Chad Hedrick won a lifetime’s worth of Olympic speed skating medals 15 years ago at the Turino Winter Games, claiming one gold, one silver and one bronze. No one really knew how disappointed Hedrick felt, nor how empty his life was, as he left Italy to return home. Not even Hedrick himself.
Hedrick says it’s a feeling that top athletes get, whether it’s an Olympic gold medal, a Super Bowl championship, a world record or anyone who reaches the top of their craft. It’s a feeling of both emptiness and loneliness. It’s a dejection of friendships and sometimes not understanding how to be a better father or mother, or even a better daughter or son.
It’s something he rarely talks about when recounting his prowess as an athlete who eventually glided into the National Speed Skating Hall of Fame. He won five Olympic medals in speed skating, endless medals at inline skating and youth roller skating championships from the time he could walk.
He regrets the path it took him on, but he doesn’t regret where it’s gotten him to this day. He’s a better family man, a better father and a better person because his pursuit of excellence in sports made him neglect all of those duties beforehand. And he’s the first to admit it.
The Texan entered the 2006 Winter Olympics with the highest of expectations, perhaps possibly able to match a feat of winning five speed skating gold medals at one Games—something only one other American achieved when Eric Heiden did it at the 1980 Lake Placid Winter Olympics.
Hedrick won just one gold medal in 2006, which was Team USA’s first gold medal of any sport in Turino, when he took first place in the 5,000 meter-race. He wasn’t teary-eyed or overjoyed as he stood on the medal podium, he recalls. Then, he placed third in the 1,500 meters and second in the 10,000 meters.
“I wasn’t real satisfied because I was looking through a different lens,” Hedrick said. “I didn’t understand that silver and bronze in the whole world was a great accomplishment.”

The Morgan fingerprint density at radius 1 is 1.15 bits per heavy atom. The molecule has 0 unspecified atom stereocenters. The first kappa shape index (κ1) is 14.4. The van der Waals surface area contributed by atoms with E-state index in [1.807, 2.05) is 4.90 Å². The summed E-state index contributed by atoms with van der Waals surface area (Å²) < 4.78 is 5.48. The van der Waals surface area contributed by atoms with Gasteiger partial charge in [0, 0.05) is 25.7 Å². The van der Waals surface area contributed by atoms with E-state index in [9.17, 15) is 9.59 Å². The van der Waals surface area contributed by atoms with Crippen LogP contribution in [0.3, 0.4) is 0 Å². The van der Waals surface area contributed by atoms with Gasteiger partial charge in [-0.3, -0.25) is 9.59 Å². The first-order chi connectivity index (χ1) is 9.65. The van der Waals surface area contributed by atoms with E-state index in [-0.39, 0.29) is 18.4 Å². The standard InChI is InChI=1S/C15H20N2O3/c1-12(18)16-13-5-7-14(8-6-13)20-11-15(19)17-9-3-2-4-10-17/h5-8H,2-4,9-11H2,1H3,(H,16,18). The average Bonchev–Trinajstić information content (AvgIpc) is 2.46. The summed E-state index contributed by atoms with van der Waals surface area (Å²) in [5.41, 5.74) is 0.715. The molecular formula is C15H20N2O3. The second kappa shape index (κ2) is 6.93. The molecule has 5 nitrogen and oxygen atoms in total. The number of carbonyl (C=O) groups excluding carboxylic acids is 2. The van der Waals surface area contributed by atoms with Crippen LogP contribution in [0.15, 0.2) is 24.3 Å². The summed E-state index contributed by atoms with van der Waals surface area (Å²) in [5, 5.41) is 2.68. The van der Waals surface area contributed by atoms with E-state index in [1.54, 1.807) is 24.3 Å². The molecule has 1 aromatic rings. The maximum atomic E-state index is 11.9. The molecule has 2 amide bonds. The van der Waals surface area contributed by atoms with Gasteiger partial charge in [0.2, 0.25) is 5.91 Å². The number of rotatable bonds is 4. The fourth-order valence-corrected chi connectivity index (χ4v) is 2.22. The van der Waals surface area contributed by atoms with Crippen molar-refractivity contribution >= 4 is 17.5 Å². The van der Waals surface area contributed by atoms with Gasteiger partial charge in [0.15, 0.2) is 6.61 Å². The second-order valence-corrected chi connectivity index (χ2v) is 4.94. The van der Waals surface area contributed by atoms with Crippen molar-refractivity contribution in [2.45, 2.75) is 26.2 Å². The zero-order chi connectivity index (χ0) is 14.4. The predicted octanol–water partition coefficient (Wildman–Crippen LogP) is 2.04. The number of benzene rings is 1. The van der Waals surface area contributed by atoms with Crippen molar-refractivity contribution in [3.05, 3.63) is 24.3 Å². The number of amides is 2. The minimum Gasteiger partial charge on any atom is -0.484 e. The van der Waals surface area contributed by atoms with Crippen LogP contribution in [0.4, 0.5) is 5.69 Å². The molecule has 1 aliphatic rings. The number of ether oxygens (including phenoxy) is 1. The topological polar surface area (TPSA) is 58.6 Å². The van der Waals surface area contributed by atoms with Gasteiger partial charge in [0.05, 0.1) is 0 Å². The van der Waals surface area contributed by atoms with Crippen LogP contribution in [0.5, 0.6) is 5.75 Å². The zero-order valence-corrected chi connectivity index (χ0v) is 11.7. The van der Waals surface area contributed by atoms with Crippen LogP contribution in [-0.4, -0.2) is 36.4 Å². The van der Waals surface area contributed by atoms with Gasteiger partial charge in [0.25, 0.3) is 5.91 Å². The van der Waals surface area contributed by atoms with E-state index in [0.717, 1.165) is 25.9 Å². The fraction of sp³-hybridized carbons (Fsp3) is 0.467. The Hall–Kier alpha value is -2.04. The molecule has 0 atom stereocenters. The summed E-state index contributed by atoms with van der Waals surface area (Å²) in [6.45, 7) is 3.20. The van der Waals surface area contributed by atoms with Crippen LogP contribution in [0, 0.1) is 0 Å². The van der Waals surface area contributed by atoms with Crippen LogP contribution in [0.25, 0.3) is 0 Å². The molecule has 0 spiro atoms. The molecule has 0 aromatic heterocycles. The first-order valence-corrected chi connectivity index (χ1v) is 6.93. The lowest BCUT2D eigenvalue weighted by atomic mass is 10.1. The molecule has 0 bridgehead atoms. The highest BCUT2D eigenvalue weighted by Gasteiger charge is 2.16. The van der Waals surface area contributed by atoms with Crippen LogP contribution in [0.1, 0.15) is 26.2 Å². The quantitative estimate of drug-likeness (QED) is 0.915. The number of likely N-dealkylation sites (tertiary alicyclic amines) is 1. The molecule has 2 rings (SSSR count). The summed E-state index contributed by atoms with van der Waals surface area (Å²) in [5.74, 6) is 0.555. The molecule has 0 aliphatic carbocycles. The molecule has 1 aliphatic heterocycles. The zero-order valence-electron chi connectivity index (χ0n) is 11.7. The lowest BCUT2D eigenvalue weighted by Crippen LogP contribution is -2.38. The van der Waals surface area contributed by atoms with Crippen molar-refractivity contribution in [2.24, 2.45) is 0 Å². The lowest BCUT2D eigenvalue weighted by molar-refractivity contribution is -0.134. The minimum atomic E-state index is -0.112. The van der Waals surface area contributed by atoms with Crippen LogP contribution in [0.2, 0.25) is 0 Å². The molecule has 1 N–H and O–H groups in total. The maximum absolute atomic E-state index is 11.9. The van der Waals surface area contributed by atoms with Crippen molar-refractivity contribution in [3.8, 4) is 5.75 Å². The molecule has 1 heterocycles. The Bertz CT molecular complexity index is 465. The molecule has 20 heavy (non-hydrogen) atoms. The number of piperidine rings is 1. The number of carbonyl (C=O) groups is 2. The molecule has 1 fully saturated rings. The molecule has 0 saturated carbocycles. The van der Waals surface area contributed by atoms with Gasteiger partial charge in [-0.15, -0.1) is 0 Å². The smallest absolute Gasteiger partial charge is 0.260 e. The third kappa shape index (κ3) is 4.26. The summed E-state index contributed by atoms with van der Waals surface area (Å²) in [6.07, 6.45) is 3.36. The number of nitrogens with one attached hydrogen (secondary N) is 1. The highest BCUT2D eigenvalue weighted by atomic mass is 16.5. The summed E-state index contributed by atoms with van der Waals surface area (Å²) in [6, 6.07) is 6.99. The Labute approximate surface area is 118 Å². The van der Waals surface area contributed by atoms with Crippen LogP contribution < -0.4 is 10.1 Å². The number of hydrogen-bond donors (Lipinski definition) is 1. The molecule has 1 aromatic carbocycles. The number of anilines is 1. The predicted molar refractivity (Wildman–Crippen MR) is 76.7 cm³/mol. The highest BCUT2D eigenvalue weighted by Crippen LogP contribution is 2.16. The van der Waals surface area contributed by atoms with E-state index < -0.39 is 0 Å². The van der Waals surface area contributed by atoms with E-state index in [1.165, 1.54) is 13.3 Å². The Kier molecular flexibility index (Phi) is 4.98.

It wasn’t in his DNA to lose. It never crossed his mind, because he never lost races from the time he first strapped on roller skates at the family roller rink in Houston not long after he learned to walk. He went from roller skates to inline skating, where he won 52 world championships and more than 90 national titles, becoming the most-decorated inline skater in history before switching to speed skating.
Ever since he won his first roller skating national championship at age 8, he wanted to be the fastest skater in the world. It was engrained in him that finishing second place was merely the “first loser.”
Fifteen years after he won gold in the 5,000-meter race at those Olympics in Italy, Hedrick reflects on miscues in his life from back then. There was a lack of friendships, a lack of faith and a lack of looking beyond what he had just accomplished.
“It didn’t feel as good as I thought it was,” Hedrick recently told Newsweek. “As a man, I was defined on how fast I could go on speed skates. With that, there were a lot of things I did, a lot of manipulation around me. There was a lack of building great relationships around me.
“I was the fastest one who put on skates every day for 30 years. If I didn’t win, then something was wrong. It was a very crazy moment for me to realize. This moment doesn’t feel as good as I thought it would.”